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Silver Nitrate

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    Silver nitrate, AgNO3, is the least expensive silver salt and is relatively stable to light. It easily dissolves in water (2150 g/L at 20 °C). As the nitrate can be easily replaced by other ligands AgNO3 is a versatile starting point for the synthesis of other silver compounds.

    Silver nitrate can be prepared by dissolving silver in with nitric acid:

    3 Ag + 4 HNO3 arrow_right.gif 3 AgNO3 + NO + 2 H2O

    When a sheet of copper is put into a silver nitrate solution, the silver nitrate reacts with copper to form hairlike crystals of metallic silver and a blue solution of copper nitrate:

    2 AgNO3 + Cu arrow_right.gif Cu(NO3)2 + 2 Ag

    AgNO3 reacts with solutions of halide ions to give a precipitate of AgX (X = Cl, Br, I), which are used in photographic films.

    When heated, silver nitrate decomposes into metallic silver, oxygen and nitrogen oxide:

    2 AgNO3 arrow_right.gif 2 Ag + O2 + 2 NO2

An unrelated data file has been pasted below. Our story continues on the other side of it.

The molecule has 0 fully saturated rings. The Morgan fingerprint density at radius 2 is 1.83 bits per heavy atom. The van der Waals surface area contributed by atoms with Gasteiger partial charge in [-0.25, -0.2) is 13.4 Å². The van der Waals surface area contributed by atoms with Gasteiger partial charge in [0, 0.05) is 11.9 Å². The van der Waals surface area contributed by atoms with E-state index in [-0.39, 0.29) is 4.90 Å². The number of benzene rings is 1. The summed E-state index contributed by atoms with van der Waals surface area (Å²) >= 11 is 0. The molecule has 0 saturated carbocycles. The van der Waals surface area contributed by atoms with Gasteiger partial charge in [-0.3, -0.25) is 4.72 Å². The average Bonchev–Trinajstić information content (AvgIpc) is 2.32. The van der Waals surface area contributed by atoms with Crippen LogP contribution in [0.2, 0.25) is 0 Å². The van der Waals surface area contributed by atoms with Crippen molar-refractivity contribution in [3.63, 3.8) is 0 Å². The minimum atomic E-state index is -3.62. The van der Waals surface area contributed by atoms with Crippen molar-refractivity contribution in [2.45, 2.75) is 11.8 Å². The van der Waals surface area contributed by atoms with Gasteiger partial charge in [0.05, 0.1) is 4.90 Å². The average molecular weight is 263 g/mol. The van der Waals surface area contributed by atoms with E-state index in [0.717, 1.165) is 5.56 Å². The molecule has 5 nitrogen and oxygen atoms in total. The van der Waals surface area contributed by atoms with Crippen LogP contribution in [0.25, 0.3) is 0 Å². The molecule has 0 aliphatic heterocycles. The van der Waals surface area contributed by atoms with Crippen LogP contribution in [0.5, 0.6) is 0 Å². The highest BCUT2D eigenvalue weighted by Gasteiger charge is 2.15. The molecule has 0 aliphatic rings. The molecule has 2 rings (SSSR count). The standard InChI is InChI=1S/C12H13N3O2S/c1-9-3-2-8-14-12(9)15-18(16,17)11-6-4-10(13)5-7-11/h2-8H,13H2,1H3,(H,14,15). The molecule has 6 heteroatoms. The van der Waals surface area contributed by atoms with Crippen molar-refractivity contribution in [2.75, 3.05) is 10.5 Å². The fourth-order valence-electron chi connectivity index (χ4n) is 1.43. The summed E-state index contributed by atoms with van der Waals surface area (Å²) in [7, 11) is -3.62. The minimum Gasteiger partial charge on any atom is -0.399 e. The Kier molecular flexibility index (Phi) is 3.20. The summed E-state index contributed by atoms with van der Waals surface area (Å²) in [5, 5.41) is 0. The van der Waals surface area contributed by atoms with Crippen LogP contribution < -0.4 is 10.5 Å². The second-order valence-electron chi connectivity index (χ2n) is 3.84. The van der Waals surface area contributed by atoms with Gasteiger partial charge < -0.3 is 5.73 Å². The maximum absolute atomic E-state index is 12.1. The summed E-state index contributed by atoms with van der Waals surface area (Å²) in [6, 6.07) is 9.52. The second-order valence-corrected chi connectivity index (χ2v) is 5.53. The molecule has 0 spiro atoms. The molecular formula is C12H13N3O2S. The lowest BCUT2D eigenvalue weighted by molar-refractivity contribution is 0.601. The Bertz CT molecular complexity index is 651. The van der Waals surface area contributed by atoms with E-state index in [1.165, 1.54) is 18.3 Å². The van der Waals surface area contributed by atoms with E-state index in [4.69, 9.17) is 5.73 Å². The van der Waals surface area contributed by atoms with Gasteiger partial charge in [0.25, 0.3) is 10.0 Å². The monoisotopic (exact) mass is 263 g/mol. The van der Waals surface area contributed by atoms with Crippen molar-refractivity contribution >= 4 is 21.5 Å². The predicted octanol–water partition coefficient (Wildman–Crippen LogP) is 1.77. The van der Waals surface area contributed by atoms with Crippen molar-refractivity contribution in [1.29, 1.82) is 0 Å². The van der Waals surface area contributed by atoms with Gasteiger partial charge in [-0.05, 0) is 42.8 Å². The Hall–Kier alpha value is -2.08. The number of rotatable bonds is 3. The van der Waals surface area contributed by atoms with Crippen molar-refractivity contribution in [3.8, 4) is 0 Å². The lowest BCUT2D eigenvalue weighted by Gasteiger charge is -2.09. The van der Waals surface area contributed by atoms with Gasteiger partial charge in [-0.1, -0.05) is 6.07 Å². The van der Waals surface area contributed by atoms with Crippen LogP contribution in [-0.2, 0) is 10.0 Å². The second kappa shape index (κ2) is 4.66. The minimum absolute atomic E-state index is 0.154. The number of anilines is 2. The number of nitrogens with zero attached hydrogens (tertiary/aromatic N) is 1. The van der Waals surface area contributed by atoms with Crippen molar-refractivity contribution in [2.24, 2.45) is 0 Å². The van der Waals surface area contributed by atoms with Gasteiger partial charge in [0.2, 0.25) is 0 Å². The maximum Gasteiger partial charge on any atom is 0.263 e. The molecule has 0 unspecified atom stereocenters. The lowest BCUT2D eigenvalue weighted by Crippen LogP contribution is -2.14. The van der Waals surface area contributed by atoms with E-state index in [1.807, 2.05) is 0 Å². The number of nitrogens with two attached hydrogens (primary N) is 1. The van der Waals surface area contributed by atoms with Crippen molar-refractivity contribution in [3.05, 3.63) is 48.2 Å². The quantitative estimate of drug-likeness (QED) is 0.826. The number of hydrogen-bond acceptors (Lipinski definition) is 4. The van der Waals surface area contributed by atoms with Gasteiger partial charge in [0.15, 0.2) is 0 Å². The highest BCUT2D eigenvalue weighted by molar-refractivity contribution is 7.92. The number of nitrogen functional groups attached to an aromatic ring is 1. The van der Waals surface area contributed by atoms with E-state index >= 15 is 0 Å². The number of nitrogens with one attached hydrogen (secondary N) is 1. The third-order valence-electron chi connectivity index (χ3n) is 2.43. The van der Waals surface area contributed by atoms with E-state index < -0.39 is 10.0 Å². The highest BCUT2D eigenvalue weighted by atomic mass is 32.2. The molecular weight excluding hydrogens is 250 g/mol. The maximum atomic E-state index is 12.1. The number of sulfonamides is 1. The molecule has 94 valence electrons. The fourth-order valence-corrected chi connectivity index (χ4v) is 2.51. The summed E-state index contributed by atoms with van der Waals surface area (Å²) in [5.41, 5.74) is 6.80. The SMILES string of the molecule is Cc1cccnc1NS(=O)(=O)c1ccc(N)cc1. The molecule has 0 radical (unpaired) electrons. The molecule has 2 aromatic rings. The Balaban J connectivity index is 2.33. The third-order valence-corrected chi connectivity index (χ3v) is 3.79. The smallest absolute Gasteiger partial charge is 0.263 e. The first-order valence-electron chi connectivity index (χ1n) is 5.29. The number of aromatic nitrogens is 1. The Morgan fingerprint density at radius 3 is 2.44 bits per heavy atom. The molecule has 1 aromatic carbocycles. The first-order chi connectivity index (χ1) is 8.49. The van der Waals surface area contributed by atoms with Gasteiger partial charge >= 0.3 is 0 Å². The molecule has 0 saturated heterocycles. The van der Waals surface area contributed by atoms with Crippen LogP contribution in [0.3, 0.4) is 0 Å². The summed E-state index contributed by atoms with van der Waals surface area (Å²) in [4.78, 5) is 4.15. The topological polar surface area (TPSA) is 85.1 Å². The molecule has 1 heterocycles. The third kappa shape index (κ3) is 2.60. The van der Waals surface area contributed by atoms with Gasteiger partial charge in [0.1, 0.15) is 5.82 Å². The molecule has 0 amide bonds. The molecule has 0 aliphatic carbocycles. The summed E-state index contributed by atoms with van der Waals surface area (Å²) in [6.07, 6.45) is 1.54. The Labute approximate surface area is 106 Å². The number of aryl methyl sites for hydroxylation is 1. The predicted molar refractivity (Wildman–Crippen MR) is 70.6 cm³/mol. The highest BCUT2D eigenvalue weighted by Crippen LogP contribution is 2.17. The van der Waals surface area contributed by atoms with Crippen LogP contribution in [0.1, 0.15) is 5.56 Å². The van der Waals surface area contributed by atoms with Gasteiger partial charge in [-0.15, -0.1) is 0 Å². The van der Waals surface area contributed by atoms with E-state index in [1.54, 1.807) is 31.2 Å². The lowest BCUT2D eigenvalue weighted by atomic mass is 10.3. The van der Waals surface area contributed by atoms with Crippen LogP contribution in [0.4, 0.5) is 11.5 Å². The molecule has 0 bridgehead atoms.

Silver salts have antimicrobial properties and are commonly used to disinfect drinking water. When diluted silver nitrate is braught into contact with skin, the skin becomes brown/black after a short time due to elementary silver which is introduced into the skin according to the following reaction:

    AgNO3 + H (from the skin) arrow_right.gif Ag + HNO3

    Concentrated solutions of AgNO3 will cause burns due to the same reaction.

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    Silver Nitrate is shared under a CC BY-NC-SA 4.0 license and was authored, remixed, and/or curated by LibreTexts.

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